- U.S. this week announced re-introduction of Iran sanctions
- Iran oil exports expected to drop amid new sanctions
- But other producers may step up output to meet shortfall
Oil prices on Friday dipped away from multi-year highs reached the previous session on hopes that alternative supplies could replace a looming drop in Iranian exports when U.S. sanctions against Tehran are re-imposed.
The United States plans to re-introduce sanctions against Iran, which produces around 4 percent of global oil supplies, after abandoning an agreement reached in late 2015 that limited Tehran’s nuclear ambitions in exchange for removing U.S.-Europe sanctions.
The sanctions come amid an oil market that has been tightening due to strong demand, especially in Asia, and as top exporter Saudi Arabia and No.1 producer Russia have led efforts since 2017 to withhold oil supplies to prop up prices.
Brent crude futures, the international benchmark for oil prices, were at $77.329 per barrel at 0308 GMT, down 19 cents, or 0.2 percent, from their last close. Brent the previous day hit its highest since November 2014 at $78 a barrel.
U.S. West Texas Intermediate (WTI) crude futures were down 11 cents at $71.25 a barrel, but still not far off Thursday’s November 2014 high of $71.89 per barrel.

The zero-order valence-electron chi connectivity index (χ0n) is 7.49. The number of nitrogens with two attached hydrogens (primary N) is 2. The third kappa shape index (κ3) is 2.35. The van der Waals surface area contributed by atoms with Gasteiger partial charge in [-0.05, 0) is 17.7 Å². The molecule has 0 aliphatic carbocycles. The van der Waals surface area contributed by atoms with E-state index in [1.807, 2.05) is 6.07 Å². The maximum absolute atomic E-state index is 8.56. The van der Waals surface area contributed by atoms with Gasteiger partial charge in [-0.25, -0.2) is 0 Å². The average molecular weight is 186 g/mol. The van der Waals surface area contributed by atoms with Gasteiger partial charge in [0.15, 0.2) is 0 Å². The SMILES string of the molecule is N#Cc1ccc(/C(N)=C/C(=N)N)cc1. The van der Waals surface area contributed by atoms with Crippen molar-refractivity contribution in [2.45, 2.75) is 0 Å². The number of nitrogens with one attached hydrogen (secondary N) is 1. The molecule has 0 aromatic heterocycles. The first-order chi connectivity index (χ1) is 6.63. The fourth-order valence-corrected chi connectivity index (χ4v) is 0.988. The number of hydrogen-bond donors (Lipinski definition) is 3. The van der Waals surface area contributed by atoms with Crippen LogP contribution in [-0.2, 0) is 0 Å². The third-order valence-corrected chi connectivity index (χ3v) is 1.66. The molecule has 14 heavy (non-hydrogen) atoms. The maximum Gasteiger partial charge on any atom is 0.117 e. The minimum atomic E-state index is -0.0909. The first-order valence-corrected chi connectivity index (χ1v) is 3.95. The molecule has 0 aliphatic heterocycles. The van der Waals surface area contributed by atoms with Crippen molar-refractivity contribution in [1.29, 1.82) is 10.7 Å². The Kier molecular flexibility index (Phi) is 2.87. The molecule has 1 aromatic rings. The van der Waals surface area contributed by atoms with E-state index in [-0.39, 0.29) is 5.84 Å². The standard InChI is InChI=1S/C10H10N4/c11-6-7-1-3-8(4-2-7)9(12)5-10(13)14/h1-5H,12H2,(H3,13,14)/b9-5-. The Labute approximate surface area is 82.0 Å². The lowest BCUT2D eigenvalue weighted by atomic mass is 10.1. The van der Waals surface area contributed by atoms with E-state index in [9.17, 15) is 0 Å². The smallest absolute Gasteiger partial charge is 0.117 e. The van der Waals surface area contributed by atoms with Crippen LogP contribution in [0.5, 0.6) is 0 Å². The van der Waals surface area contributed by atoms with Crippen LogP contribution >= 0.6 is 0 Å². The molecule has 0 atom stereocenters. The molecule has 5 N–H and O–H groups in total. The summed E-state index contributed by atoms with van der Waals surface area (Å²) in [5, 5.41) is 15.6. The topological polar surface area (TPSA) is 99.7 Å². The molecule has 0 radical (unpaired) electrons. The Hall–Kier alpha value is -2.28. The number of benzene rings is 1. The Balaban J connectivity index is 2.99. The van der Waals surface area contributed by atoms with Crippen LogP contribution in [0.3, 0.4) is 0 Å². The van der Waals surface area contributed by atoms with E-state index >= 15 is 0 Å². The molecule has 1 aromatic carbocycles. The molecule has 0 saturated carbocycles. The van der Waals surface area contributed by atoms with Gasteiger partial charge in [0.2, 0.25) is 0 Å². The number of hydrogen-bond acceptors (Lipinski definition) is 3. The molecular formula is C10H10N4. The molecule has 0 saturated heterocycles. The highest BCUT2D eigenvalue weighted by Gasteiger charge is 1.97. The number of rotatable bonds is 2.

Many analysts expect oil prices to rise to $80-$100 per barrel later this year, once U.S. sanctions start to bite and Iran’s exports start sinking.
There are, however, signs that other suppliers from within the Organization of the Petroleum Exporting Countries (OPEC) will step up output to counter the Iran disruption.
“The market is now focused on OPEC and other producers’ ability to react to this potential supply disruption,” ANZ bank said on Friday.
“Investors are increasingly viewing Kuwait and Iraq as the producers with the best ability to raise output quickly in response to any fall in Iranian exports,” it added.
Outside OPEC, soaring U.S. crude oil production may also help fill Iran’s supply gap, hitting another record last week by climbing to 10.7 million barrels per day (bpd).
That’s up 27 percent since mid-2016 and means U.S. output is creeping ever closer to that of top producer Russia, which pumps around 11 million bpd.